Lithium-ion is not alone

DNV expects lithium-ion battery products to continue to dominate the market, especially projects receiving financing which tend to require strong track records. However, novel storage technologies are making inroads into various niche segments of the market, often with support from public funding or incentive programs for pilot projects. While lithium-ion batteries include a wide range of specific chemistries, form factors, and sizes, non-lithium-ion products encompass technologies as diverse as underground compressed air storage to flow batteries, gravity-based systems, thermal products, and more, making it challenging to compare each side-by-side or against the lithium-ion incumbents. Many novel technologies are designed for longer duration storage than lithium-ion.

To secure financing, regardless of the technology, new products tend to require independent review, testing, and field validation (2024 Battery Scorecard coming soon!), and they must include performance guarantees that support the use case and lifetime proposed for a project. Alongside the technology reviews (a/k/a bankability studies) that DNV has performed on lithium-ion products that account for 95%+ of the North American market, our experts have evaluated several novel storage technologies and will continue to expand its library to a more diverse array of storage products seeking to secure financing.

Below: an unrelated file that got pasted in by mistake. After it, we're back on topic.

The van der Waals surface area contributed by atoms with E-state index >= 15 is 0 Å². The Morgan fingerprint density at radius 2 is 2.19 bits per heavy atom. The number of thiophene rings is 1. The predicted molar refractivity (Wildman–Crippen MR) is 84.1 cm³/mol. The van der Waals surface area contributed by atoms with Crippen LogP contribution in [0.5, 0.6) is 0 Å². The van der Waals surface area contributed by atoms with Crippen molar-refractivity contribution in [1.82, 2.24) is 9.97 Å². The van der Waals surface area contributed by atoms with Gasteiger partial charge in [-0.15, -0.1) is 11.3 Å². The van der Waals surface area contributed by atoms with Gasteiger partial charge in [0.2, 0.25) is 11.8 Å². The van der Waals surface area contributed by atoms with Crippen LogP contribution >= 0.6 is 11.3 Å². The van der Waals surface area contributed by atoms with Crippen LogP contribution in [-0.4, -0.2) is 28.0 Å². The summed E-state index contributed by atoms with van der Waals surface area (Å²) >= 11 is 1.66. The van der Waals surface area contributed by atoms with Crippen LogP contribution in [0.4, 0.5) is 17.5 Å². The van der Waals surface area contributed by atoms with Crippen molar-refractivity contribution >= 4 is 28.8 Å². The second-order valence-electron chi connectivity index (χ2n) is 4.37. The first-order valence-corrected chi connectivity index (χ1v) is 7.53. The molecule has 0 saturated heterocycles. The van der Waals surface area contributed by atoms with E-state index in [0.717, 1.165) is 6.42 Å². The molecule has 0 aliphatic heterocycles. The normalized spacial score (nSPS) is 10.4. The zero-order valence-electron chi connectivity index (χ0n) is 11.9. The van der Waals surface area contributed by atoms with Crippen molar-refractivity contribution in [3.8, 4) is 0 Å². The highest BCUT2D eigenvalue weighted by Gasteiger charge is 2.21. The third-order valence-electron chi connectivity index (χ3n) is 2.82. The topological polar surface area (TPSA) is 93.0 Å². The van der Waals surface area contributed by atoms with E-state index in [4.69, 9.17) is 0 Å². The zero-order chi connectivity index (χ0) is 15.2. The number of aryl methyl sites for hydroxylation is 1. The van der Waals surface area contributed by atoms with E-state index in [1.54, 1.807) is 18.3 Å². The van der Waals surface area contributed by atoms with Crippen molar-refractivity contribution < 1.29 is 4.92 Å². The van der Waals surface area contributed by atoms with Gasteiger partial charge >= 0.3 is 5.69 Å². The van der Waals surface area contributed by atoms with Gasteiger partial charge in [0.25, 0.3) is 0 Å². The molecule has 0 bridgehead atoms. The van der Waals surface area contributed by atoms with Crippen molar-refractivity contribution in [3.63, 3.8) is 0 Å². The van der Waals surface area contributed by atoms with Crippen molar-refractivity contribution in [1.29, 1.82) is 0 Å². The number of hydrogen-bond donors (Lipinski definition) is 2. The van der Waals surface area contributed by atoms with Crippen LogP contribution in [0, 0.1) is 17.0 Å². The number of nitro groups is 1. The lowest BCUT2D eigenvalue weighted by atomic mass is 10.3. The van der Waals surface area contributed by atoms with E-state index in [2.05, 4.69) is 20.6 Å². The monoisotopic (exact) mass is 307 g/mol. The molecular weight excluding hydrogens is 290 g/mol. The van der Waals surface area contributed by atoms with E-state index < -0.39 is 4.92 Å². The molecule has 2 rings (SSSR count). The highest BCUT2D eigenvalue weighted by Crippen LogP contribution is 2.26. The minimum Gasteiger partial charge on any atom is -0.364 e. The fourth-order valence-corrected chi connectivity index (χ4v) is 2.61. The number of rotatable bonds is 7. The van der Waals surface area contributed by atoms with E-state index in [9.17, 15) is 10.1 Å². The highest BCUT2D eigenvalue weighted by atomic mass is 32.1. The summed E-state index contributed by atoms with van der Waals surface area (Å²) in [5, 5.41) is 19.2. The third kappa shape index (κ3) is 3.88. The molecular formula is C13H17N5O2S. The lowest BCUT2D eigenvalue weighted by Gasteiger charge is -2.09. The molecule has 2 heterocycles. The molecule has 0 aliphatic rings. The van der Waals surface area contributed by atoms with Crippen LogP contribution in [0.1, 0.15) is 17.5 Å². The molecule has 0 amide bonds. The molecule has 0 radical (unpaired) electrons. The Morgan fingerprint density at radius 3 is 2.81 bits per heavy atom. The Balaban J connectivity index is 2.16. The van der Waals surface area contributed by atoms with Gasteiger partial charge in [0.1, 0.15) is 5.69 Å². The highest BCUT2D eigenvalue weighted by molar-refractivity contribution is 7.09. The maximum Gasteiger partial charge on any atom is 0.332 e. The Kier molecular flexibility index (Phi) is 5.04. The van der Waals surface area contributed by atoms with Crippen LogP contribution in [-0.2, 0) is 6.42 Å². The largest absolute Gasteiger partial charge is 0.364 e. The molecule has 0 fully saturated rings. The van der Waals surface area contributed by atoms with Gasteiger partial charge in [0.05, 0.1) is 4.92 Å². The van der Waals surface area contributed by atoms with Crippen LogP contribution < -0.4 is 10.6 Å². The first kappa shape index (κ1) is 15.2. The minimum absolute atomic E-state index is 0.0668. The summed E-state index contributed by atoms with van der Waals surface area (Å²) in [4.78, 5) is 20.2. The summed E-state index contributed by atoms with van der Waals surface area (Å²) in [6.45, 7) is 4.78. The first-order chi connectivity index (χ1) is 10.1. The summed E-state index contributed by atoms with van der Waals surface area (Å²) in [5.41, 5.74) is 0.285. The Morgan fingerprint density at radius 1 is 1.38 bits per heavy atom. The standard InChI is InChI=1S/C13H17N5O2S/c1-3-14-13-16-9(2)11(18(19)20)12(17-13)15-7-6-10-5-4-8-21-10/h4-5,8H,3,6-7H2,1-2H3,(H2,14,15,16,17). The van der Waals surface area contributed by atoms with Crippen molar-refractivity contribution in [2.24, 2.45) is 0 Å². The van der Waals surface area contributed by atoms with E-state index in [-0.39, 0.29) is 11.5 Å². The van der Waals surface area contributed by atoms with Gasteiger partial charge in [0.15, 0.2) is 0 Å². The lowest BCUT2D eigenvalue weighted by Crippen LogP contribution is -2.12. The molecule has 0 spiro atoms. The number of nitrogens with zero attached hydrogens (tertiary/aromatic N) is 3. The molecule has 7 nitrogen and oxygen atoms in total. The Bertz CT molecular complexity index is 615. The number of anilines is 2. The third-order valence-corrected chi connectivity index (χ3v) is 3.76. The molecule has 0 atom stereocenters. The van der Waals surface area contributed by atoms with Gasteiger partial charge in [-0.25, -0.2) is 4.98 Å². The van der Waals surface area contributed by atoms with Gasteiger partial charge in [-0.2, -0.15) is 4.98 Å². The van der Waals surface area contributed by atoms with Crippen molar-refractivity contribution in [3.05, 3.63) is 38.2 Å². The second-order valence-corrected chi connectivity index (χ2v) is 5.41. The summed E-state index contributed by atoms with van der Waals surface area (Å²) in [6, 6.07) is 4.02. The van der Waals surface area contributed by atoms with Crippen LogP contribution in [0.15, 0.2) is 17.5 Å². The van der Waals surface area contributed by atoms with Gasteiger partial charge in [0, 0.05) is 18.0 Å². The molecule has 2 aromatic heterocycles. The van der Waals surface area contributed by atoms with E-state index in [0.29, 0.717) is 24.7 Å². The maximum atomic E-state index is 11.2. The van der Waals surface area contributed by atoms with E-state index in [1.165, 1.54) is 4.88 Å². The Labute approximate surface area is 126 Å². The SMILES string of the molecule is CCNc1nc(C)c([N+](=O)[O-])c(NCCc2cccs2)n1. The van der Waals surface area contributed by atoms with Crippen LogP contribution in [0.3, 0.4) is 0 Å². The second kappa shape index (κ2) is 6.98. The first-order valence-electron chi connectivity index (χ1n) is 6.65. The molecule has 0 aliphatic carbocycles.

Financing gets a facelift – ITC transferability

Just a short pre-IRA time ago, energy storage was financed only if it was physically charged with renewable energy, namely by co-locating with a solar project and ensuring controls managed storage charging to coincide with solar production. The IRA opened up two new opportunities: the ITC for standalone storage (discussed above) and ITC transferability. ITC transferability enables a project to sell its investment tax credits instead of requiring tax equity investors (e.g., big banks) to take ownership over the project for a period of time to monetize the tax credits and depreciation benefits. [2] Transferability enables a more diverse pool of investors to invest into energy storage projects with lower administrative burden, diligence, and transaction costs. DNV has already supported storage ITC transfer deals that topped USD 1 billion in tax credit sales across over 700 MW of storage projects. We expect to see more in 2024 and will have a webinar on the topic in the first half of this year, so stay tuned!

2024 and beyond

Between the policy support of the IRA, technological improvements, manufacturing growth, and innovative business models, it is hard to overstate the tailwinds supporting rapid and continued energy storage market growth in 2024 and beyond. DNV is equipped to support this growth by leveraging its decades of experience supporting the wind and solar industries and its 40+ dedicated energy storage consultants and engineers located across the U.S. and Canada.

Speak with DNV storage experts at the 2024 Intersolar/ESNA conference January 17-19th in San Diego—or contact us here to learn how we can support you.


[2] To learn more:

1/16/2024 3:00:00 PM

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Brian Warshay

Brian Warshay

Head of Section, Energy Storage Engineering